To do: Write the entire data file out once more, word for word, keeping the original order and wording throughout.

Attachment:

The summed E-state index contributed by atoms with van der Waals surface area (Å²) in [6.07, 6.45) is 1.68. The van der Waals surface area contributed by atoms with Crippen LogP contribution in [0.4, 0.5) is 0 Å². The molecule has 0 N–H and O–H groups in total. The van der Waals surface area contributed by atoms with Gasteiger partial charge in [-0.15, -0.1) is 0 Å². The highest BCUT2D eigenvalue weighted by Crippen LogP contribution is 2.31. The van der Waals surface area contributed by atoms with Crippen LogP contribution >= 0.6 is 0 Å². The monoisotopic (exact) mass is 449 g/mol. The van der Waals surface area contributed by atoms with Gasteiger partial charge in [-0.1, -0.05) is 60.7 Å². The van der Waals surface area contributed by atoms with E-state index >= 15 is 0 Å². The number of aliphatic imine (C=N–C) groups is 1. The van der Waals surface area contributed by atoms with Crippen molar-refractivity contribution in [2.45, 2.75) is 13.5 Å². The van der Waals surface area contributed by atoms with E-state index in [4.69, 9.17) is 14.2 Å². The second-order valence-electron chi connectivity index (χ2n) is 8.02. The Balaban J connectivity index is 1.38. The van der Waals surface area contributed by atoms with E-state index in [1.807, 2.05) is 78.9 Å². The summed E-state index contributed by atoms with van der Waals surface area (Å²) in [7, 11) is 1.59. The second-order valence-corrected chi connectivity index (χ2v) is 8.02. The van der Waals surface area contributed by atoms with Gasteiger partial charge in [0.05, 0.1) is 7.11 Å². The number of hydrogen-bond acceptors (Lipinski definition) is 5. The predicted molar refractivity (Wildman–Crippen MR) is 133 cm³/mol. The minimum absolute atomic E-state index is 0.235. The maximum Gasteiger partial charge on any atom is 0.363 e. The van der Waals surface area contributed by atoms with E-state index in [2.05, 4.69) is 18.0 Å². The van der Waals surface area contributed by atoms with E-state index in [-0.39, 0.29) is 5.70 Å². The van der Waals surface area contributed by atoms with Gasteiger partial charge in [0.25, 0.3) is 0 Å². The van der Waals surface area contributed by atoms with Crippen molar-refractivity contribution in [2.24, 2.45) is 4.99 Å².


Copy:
The summed E-state index contributed by atoms with van der Waals surface area (Å²) in [6.07, 6.45) is 1.68. The van der Waals surface area contributed by atoms with Crippen LogP contribution in [0.4, 0.5) is 0 Å². The molecule has 0 N–H and O–H groups in total. The van der Waals surface area contributed by atoms with Gasteiger partial charge in [-0.15, -0.1) is 0 Å². The highest BCUT2D eigenvalue weighted by Crippen LogP contribution is 2.31. The van der Waals surface area contributed by atoms with Crippen LogP contribution >= 0.6 is 0 Å². The monoisotopic (exact) mass is 449 g/mol. The van der Waals surface area contributed by atoms with Gasteiger partial charge in [-0.1, -0.05) is 60.7 Å². The van der Waals surface area contributed by atoms with E-state index >= 15 is 0 Å². The number of aliphatic imine (C=N–C) groups is 1. The van der Waals surface area contributed by atoms with Crippen molar-refractivity contribution in [2.45, 2.75) is 13.5 Å². The van der Waals surface area contributed by atoms with E-state index in [4.69, 9.17) is 14.2 Å². The second-order valence-electron chi connectivity index (χ2n) is 8.02. The Balaban J connectivity index is 1.38. The van der Waals surface area contributed by atoms with E-state index in [1.807, 2.05) is 78.9 Å². The summed E-state index contributed by atoms with van der Waals surface area (Å²) in [7, 11) is 1.59. The second-order valence-corrected chi connectivity index (χ2v) is 8.02. The van der Waals surface area contributed by atoms with Gasteiger partial charge in [0.05, 0.1) is 7.11 Å². The number of hydrogen-bond acceptors (Lipinski definition) is 5. The predicted molar refractivity (Wildman–Crippen MR) is 133 cm³/mol. The minimum absolute atomic E-state index is 0.235. The maximum Gasteiger partial charge on any atom is 0.363 e. The van der Waals surface area contributed by atoms with E-state index in [2.05, 4.69) is 18.0 Å². The van der Waals surface area contributed by atoms with E-state index in [-0.39, 0.29) is 5.70 Å². The van der Waals surface area contributed by atoms with Gasteiger partial charge in [0.25, 0.3) is 0 Å². The van der Waals surface area contributed by atoms with Crippen molar-refractivity contribution in [2.24, 2.45) is 4.99 Å².